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KRSA distracts from real issues

Posted: November 26, 2013 - 4:29pm

The Kenai River Sportfishing Association is currently pursuing an aggressive campaign to “Save our Kenai Kings.” Perhaps you have heard their radio ads or seen their networking on social media. KRSA is using an interesting deception here. They seek to drive people to their website so that they can sign up to “Save our Kenai Kings.” But, when you get to the website, you are funneled into sending the Board of Fish your comments in support of KRSA’s favorite board proposals. 

Interestingly enough, the board proposals you may support for the purpose of “Saving our Kenai Kings” will actually serve to “Save our Kenai River Guides” rather than the stressed kings. The proposals do nothing to address habitat issues in the Kenai River, which are critical to resolving the king problem. 

I believe that the KRSA attempt to “Save our Kings” is a calculated distraction from the “Big Truths,” because the following are not mentioned in their deceptive appeal to “Save our Kings”: 

1. Thirty-five years of heavy boat traffic have caused big wakes that constantly erode the riverbank and add to turbidity, thus degrading the spawning environment for Kenai kings. The accompanying engine noise, turbulence and exhaust a foot above a spawning bed cannot provide much comfort to king salmon who might like to spawn in peace. 

2. Thirty-five years of overfishing on spawning beds.  Up to 600 boats per day seek “the big one” in the summer. 

3. Thirty-five years of thousands of hooks per day clawing through spawing beds. 

4. Thirty-five years of targeting “the big one” have left a population of small kings. For the most part, “the big ones” are gone. 

There are other issues that KRSA leaves out of their campaign to Save the Kenai Kings. Catch and release mortality is a huge one. There is currently no sanctuary for kings, no place that they can spawn in comfort. Why not provide this?  

The issues KRSA wants you to support on their website are self serving, short sighted and a real distraction from what many believe to be the issues of priority for really improving the habitat degredations in the river, and thus really saving the Kenai king.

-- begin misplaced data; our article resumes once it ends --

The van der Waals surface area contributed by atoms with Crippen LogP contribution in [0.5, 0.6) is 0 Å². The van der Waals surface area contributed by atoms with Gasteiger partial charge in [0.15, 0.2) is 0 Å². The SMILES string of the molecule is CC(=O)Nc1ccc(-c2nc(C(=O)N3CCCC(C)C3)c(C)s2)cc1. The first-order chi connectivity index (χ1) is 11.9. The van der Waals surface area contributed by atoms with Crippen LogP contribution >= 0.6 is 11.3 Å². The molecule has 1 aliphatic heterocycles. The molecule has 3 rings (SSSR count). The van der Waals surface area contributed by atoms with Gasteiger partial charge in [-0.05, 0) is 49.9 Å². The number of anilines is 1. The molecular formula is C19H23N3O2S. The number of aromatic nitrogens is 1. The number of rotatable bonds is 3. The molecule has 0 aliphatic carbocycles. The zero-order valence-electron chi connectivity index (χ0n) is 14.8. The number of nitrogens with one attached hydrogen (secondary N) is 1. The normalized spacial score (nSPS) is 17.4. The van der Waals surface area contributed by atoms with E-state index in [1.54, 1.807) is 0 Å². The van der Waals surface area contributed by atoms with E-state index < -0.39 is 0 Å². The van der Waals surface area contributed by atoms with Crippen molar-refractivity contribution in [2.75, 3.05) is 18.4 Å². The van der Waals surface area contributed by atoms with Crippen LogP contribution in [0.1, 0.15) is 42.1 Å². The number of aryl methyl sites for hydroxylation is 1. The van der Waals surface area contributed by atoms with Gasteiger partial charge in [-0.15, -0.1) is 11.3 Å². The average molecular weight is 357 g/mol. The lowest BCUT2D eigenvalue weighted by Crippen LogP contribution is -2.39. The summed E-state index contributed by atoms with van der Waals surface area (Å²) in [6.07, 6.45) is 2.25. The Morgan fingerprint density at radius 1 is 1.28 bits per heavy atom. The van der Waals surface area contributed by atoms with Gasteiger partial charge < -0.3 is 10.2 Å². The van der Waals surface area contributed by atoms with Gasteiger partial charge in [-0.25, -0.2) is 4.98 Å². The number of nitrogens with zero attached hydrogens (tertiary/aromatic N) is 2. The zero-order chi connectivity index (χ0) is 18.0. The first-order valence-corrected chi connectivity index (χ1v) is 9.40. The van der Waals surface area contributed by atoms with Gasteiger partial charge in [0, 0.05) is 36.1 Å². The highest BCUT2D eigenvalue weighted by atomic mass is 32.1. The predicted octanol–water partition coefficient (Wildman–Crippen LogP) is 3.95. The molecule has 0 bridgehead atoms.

Frank Mullen

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Seafarer 11/28/13 - 01:25 pm
On The Money

I'll help in getting this word out. I am so sick of the KRSA thinking they (He being Bob Penney) own the river. I am so tired of allocation issues, year after year after year. I am weary and it needs to end.

Too much in-river effort is the problem, exactly as you describe. Too many guides. Too much ego. Too many hooks.

Delaney 12/04/13 - 05:34 pm
Mr. Mullen’s “Big Truths” are

Mr. Mullen’s “Big Truths” are little more than the talking points from the UCIDA Board of Fish playbook. There is precious little real science to support statements like, “king salmon who might like to spawn in peace”. It is hard to know what to think when a member of UCIDA publicly makes the claim that there has been thirty-five years of overfishing of late-run king salmon when UCIDA is, at-the-same-time, claiming that, “the escapement goal for late-run Kenai River King Salmon has never been missed”. I am still trying to picture those thousands of 5/0 hooks, “clawing through spawning beds”. In spite of what UCIDA claims, mortality from catch and release in areas of the Inlet where it is not already addressed in management plans, is not substantial. The Department of Fish and Game will be giving a report on this subject at both the Lower and Upper Cook Inlet meetings of the Board of Fish, go listen to the science.